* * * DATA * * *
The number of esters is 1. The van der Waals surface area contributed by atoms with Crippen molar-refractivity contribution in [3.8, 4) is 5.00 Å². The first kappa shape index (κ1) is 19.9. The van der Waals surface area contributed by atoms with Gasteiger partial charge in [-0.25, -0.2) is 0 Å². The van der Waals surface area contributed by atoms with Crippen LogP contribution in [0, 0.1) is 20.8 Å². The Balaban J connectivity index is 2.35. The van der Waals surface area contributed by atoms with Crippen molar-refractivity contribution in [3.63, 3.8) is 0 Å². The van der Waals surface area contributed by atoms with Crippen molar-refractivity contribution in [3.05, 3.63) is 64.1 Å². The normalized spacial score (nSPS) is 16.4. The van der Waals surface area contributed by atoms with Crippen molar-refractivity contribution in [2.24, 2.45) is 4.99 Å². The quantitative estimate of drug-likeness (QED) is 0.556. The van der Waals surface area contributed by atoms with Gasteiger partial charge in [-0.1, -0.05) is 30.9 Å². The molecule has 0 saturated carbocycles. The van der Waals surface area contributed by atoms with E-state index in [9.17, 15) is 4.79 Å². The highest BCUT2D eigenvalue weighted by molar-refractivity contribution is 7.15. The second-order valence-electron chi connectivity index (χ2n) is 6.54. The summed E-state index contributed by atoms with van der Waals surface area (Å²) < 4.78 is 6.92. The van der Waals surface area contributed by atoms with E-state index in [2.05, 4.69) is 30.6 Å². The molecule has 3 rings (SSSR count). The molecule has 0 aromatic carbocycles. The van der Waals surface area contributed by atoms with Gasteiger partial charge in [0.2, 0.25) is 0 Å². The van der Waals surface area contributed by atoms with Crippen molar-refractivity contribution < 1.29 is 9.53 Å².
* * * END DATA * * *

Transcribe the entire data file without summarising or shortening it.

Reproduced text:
The number of esters is 1. The van der Waals surface area contributed by atoms with Crippen molar-refractivity contribution in [3.8, 4) is 5.00 Å². The first kappa shape index (κ1) is 19.9. The van der Waals surface area contributed by atoms with Gasteiger partial charge in [-0.25, -0.2) is 0 Å². The van der Waals surface area contributed by atoms with Crippen LogP contribution in [0, 0.1) is 20.8 Å². The Balaban J connectivity index is 2.35. The van der Waals surface area contributed by atoms with Crippen molar-refractivity contribution in [3.63, 3.8) is 0 Å². The van der Waals surface area contributed by atoms with Crippen molar-refractivity contribution in [3.05, 3.63) is 64.1 Å². The normalized spacial score (nSPS) is 16.4. The van der Waals surface area contributed by atoms with Crippen molar-refractivity contribution in [2.24, 2.45) is 4.99 Å². The quantitative estimate of drug-likeness (QED) is 0.556. The van der Waals surface area contributed by atoms with Gasteiger partial charge in [-0.1, -0.05) is 30.9 Å². The molecule has 0 saturated carbocycles. The van der Waals surface area contributed by atoms with E-state index in [9.17, 15) is 4.79 Å². The highest BCUT2D eigenvalue weighted by molar-refractivity contribution is 7.15. The second-order valence-electron chi connectivity index (χ2n) is 6.54. The summed E-state index contributed by atoms with van der Waals surface area (Å²) < 4.78 is 6.92. The van der Waals surface area contributed by atoms with E-state index in [2.05, 4.69) is 30.6 Å². The molecule has 3 rings (SSSR count). The molecule has 0 aromatic carbocycles. The van der Waals surface area contributed by atoms with Gasteiger partial charge in [0.2, 0.25) is 0 Å². The van der Waals surface area contributed by atoms with Crippen molar-refractivity contribution < 1.29 is 9.53 Å².